“A major part of the problem is that the Transport Authority is issuing licenses and not regulating with any vision. There are some 4000 to 5000 public passenger vehicles terminating in Montego bay daily, but the terminal centre does not even have the capacity for 700 units. The failure of the authorities to establish adequate facilities and control the influx of unregulated or robot taxis in the system have resulted in parking violations and a continuous cat and mouse game with the Police and Transport Authority officers. This fuels allegations of corruption against members of both state entities, who are seen as enablers of the chaos on the roadway. The facilities provided are woefully inadequate based on the number of vehicles operating in the parish and the enforcement is weak. The routes currently terminate anywhere in the city and unless we have a proper transportation system it will never be solved.” Deon Chance, President St. James Taxi Association.

According to the Vision 2030 Jamaica – National Development Plan additional transport centres are planned for other areas of the island, although these are not directly under the Ministry’s portfolio. The Urban Development Corporation (UDC) is spearheading plans for a Transport centre in Downtown Kingston. Significantly, there are also proposals by Local Government Authorities to construct municipal transportation centres in areas such as Spaldings, Clarendon and Darliston, Westmoreland.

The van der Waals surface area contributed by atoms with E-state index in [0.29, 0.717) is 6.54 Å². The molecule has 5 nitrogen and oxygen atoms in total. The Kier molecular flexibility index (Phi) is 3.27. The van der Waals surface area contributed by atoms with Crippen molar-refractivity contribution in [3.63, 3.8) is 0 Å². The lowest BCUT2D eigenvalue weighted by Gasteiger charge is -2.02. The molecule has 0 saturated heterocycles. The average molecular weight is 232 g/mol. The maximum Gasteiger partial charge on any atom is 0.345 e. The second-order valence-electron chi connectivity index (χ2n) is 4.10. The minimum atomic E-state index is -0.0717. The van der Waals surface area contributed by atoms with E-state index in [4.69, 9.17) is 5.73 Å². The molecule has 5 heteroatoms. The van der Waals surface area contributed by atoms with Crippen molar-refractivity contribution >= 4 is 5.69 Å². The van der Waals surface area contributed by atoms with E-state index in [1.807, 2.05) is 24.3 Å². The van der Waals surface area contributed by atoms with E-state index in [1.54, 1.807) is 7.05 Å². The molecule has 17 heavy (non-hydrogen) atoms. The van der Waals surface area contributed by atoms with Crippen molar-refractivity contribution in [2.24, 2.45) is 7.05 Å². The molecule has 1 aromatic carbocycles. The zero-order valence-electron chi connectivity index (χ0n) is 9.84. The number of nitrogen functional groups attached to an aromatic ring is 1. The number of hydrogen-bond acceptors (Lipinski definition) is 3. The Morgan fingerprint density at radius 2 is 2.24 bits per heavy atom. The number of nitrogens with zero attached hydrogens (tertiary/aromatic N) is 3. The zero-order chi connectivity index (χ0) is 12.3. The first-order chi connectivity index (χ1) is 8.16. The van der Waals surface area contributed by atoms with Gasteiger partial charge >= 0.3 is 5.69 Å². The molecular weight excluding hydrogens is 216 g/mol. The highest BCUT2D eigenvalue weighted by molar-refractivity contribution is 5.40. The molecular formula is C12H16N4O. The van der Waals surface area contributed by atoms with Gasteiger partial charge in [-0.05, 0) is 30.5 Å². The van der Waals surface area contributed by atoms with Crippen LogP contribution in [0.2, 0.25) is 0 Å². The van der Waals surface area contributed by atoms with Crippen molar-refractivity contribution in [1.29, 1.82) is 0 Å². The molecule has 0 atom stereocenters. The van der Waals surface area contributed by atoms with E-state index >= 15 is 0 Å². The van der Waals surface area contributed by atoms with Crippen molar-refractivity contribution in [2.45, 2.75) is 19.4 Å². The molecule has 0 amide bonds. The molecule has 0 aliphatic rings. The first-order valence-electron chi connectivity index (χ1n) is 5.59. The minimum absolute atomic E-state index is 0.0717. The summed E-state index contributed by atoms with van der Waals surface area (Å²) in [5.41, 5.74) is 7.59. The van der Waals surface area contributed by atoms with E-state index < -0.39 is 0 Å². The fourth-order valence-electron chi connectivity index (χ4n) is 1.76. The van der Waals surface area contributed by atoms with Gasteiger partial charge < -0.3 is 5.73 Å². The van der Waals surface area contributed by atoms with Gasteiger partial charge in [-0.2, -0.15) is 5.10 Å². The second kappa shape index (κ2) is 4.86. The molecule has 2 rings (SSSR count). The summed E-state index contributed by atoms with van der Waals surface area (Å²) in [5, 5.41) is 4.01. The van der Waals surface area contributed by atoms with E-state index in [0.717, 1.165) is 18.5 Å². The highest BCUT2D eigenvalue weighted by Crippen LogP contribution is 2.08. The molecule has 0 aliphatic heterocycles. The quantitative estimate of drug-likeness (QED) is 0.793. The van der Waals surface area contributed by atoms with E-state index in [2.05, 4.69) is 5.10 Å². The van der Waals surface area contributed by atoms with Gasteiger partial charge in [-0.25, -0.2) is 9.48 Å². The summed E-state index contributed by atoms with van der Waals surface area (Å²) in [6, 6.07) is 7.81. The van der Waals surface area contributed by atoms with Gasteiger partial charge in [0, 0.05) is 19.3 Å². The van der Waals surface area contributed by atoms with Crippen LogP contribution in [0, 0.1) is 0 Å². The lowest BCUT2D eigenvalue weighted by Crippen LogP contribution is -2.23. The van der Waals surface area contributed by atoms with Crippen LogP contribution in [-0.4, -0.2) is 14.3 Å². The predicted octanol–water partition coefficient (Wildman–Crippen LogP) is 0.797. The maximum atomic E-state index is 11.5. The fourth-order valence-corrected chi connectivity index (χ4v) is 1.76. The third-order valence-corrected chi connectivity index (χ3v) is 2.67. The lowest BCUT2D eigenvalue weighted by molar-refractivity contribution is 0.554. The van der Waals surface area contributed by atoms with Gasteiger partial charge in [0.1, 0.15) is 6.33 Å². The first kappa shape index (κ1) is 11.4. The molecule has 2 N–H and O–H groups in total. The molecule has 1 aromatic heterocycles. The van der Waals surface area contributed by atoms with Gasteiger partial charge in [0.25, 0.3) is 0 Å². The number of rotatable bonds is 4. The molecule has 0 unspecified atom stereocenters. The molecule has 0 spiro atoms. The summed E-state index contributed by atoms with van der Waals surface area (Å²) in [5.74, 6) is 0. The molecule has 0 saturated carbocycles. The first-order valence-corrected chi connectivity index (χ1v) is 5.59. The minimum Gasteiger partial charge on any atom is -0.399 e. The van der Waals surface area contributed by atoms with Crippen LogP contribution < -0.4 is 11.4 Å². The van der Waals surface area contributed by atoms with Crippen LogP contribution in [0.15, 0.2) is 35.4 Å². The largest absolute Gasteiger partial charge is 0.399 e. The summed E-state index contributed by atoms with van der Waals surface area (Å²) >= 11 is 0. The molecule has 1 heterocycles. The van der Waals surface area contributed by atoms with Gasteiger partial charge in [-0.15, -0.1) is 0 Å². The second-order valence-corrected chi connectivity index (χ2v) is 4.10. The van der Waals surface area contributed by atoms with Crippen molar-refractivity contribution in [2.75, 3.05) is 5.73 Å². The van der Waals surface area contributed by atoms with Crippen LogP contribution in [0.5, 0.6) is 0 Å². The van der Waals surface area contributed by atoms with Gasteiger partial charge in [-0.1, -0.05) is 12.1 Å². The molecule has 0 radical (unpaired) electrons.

4. Professionalization of the sector: Making public transportation more acceptable as a viable career choice and helping younger people make a success of the public transport trade is key to NTAG’s vison for 2030. Supporting the development of new ideas, and celebrating achievements by Transporters is also crucial to this development.

“I see a public transportation system where the players in the industry will understand that this is not just a means to ‘eat a food’. It is a business that we are delivering and we must be able to provide the highest standard of public transportation.”
Willard Hylton Managing Director Transport Authority

5. Routes: NTAG’s view is that while routes will continue to be determined by the Transport Authority based on national population requirements, entrepreneurs and investors will be able to apply for other routes they would like to operate on. Routes should not be exclusive, allowing more than one company to operate on the route. This allows for healthy competition and importantly provides the public with real choice in transportation services islandwide.

7. Fare Structure: To ensure an open free market with fares, NTAG believes operators should offer clearly differentiated services so as not to charge the same fare on the same route. Fares must be noticeable and distinctly different.